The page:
NIGHTCLUBS: The Sickniks

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They joked about father and Freud, about mother and masochism, about sister and sadism. They delightedly told of airline pilots' throwing out a few passengers to lighten the load, of a graduate school for dope addicts, of parents so loving that they always "got upset if anyone else made me cry." They attacked motherhood, childhood, adulthood, sainthood. And in perhaps a dozen nightclubs across the country—from Manhattan's Den to Chicago's Mr. Kelly's to San Francisco's hungry i—audiences paid stiff prices to soak it up. For the "sick" comedians, life's complexion has never looked so green.

Mort Sahl, 32, the original sicknik, now makes $300,000 a year, but still manages to see the worm in the golden apple. Right alongside Sahl in the hierarchy of disease is Jonathan Winters, 33, a roly-poly brainy-zany who has spent most of the past two months as a patient in his favorite subject for humor: the funny farm. While these two once seemed more or less alone in their strange specialty, it is now clear that the virus has spread. Perhaps a dozen other sickniks—some newcomers, some oldtimers with brand-new syndromes—are cleaning up not only in nightclubs but regularly shudder onto the TV screen, and are even invading the record field; Inside Shelley Berman has been near the top of the LP bestseller list for two months, a remarkable feat for a nonmusical disk. And sociologists, both professional and amateur, see in the sick comedians a symptom of the 20th century's own sickness. Says one: "It's like the last days of Rome—all this horror and mayhem in humor."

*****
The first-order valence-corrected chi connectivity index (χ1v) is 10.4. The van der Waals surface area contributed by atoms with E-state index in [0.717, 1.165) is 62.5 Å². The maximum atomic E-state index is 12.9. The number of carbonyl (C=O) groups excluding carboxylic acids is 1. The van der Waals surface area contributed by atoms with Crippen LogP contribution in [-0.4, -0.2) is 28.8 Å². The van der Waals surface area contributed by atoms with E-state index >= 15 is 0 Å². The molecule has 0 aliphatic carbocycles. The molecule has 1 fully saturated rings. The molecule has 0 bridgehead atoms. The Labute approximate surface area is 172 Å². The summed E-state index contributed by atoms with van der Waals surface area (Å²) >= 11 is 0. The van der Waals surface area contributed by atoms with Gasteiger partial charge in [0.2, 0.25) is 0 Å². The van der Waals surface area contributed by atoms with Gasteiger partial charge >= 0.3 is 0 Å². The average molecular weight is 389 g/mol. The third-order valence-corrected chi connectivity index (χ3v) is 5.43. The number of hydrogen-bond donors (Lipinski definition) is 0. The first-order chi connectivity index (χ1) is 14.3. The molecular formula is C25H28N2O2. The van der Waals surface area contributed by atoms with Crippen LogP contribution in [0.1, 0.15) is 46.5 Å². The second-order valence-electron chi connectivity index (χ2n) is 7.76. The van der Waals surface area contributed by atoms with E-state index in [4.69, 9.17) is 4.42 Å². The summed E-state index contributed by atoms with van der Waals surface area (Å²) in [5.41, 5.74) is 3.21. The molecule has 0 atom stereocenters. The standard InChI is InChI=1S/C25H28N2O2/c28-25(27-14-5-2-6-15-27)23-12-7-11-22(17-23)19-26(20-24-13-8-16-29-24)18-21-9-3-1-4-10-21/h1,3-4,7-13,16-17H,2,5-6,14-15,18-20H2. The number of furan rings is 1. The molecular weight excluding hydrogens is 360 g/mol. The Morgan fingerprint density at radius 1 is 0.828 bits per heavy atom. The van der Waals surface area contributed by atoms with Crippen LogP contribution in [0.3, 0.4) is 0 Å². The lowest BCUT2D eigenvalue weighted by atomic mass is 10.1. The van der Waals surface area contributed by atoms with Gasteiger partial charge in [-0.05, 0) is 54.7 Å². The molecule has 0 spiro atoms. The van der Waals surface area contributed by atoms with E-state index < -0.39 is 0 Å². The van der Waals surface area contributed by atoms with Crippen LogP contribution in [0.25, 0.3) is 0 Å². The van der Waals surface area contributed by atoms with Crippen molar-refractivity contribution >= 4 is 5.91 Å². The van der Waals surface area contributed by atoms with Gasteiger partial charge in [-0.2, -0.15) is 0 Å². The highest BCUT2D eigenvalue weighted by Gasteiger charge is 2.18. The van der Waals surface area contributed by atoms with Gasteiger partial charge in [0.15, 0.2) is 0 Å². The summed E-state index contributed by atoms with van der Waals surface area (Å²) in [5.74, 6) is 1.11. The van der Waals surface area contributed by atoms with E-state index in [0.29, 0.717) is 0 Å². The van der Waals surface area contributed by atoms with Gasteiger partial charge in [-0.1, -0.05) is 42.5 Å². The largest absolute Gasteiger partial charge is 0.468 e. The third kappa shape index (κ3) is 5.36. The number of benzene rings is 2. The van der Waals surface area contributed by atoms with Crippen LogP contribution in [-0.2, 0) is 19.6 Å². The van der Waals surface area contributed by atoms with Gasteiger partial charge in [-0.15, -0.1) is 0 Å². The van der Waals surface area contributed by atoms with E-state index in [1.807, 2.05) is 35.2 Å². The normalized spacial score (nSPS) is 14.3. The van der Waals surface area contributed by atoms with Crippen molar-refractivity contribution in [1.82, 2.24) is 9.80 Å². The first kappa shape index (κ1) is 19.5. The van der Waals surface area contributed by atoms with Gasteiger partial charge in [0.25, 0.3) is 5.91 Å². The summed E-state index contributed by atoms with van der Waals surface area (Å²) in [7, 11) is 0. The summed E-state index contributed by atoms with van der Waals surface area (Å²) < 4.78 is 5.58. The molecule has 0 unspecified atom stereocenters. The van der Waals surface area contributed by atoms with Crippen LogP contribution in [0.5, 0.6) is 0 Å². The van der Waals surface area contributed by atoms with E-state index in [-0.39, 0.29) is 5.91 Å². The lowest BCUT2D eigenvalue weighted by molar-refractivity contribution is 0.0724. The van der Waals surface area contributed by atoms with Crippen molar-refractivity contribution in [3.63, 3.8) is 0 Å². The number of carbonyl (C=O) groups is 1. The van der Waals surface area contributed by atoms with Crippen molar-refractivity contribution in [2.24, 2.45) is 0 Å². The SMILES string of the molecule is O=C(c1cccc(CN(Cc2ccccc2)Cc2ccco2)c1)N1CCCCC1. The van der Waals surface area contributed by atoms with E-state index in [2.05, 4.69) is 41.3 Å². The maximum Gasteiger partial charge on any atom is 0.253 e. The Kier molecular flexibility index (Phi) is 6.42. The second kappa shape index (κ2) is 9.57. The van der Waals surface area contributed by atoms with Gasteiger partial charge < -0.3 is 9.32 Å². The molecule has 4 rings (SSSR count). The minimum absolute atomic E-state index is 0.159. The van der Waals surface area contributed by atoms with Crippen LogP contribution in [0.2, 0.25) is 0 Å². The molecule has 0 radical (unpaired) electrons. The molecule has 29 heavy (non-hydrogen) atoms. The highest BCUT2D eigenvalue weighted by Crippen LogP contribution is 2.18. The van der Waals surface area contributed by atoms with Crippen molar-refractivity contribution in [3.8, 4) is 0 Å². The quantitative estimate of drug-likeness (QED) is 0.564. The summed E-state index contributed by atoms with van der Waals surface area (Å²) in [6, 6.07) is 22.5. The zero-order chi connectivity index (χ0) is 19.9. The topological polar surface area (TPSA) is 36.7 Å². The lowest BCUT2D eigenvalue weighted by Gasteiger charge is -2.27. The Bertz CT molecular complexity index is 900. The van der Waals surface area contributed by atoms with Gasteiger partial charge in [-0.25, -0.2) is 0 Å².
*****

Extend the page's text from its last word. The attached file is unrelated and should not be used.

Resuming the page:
Close to Horror. What the sickniks dispense is partly social criticism liberally laced with cyanide, partly a Charles Addams kind of jolly ghoulishness, and partly a personal and highly disturbing hostility toward all the world. No one's flesh crawled when Jack Benny carried on a running gag about a bear named Carmichael that he kept in the cellar and that had eaten the gasman when he came to read the meter. The novelty and jolt of the sickniks is that their gags ("I hit one of those things in the street—what do you call it, a kid?") come so close to real horror and brutality that audiences wince even as they laugh.

The sicknik mood and method range all the way from the wistful social desperation of Elaine May and Mike Nichols, who are barely sick at all—just an occasional mild symptom—to the usually vicious barrage of Lenny Bruce. Where Elaine and Mike meditate on the problem of a stranded motorist who has lost his last dime, or a boss quietly trying to drink a secretary into submission. Newcomer Bruce, 33, likes to defend Leopold and Loeb: ''Bobby Franks was snotty."

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